Elements of Civil Government eBook

This eBook from the Gutenberg Project consists of approximately 176 pages of information about Elements of Civil Government.

GOVERNMENT.

The school has rules to govern it, that the pupil may be guided, directed, and protected in the pursuit of knowledge.  Schools can not work without order, and there can be no order without government.  The members of the school desire that good order be maintained, for they know their success depends upon it; so that school, government, like all other good government, exists by the consent and for the good of the governed.

Officers.—­The school, like all other governments, has its officers.  These are the school board, or trustees, and the teacher.  They are responsible for the government and good conduct of the school.  There are, in most governments, three kinds of officers, corresponding to the three departments of government—­the legislative, the judicial, and the executive.  The legislative department of the government makes the laws, the judicial department explains them, and the executive department executes them.  School officers are mostly executive; that is, their chief duties are to enforce the laws made by the legislature for the government of the public schools.  As they also make rules for the school, their duties are partly legislative.

Appointment, term of office.—­The district officers are usually elected by the legal voters of the school district; but in some States they are appointed by the county superintendent, or county school commissioner as he is often called.  In most States the term of office is three years, but in some it is two years, and in others it is only one year.  Trustees or directors usually receive no pay for their services.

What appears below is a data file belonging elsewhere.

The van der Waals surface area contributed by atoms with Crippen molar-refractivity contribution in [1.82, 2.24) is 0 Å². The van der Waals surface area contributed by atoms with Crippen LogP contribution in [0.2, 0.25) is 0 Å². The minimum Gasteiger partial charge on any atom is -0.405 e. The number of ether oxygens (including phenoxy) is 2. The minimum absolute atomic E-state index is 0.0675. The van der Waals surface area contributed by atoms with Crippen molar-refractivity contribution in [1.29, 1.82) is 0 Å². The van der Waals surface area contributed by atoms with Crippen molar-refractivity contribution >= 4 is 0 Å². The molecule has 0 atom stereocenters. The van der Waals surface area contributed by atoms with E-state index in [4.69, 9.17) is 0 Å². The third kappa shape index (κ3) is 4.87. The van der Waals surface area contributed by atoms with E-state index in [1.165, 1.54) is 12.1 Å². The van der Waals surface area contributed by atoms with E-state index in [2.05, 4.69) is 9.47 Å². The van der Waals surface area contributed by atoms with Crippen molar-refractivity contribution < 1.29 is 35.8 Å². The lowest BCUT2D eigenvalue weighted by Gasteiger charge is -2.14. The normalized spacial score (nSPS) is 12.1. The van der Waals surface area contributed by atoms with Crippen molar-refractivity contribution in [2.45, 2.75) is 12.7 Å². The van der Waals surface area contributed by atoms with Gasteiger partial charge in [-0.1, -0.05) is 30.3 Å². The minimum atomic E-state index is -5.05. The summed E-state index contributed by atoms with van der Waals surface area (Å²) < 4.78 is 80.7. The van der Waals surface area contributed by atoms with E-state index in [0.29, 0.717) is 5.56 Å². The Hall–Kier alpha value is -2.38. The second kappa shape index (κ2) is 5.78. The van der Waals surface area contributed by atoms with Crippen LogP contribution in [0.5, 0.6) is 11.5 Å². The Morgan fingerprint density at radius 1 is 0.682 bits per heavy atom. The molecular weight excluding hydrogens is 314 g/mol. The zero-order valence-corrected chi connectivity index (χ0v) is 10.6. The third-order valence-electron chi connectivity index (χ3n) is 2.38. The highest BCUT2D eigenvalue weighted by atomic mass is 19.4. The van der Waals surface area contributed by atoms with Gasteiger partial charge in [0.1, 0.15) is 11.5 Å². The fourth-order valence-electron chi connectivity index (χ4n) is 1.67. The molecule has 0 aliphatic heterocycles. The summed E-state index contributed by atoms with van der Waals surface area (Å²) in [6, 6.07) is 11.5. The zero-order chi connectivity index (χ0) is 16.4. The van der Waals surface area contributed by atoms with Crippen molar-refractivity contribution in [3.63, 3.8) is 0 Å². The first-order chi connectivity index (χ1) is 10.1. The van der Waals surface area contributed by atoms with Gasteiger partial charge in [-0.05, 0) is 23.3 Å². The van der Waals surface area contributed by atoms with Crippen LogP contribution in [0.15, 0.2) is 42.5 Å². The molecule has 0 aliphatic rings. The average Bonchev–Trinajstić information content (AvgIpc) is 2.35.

Duties.—­In most States it is the duty of the district officers to raise money by levying taxes for the erection of school-buildings, and to superintend their construction; to purchase furniture and apparatus; to care for the school property; to employ teachers and fix their salaries; to visit the school and direct its work; to take the school census; and to make reports to the higher school officers.  In some States, as in Indiana, most of these duties belong to the office of township trustee.

The teacher.—­The teacher is usually employed by the directors or trustees, but in some States he is employed by the township trustee or by the county superintendent.  He must first pass an examination before an examiner, or board of examiners, and obtain therefrom a certificate or license entitling him to teach in the public schools.

Powers.—­The teacher has the same power and right to govern the school that the parent has to govern the family.  The law puts the teacher in the parent’s place and expects him to perform the parent’s office, subject to the action of the directors or trustees.  It clothes him with all power necessary to govern the school, and then holds him responsible for its conduct, the directors having the right to dismiss him at any time for a failure to perform his duty.

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Elements of Civil Government from Project Gutenberg. Public domain.
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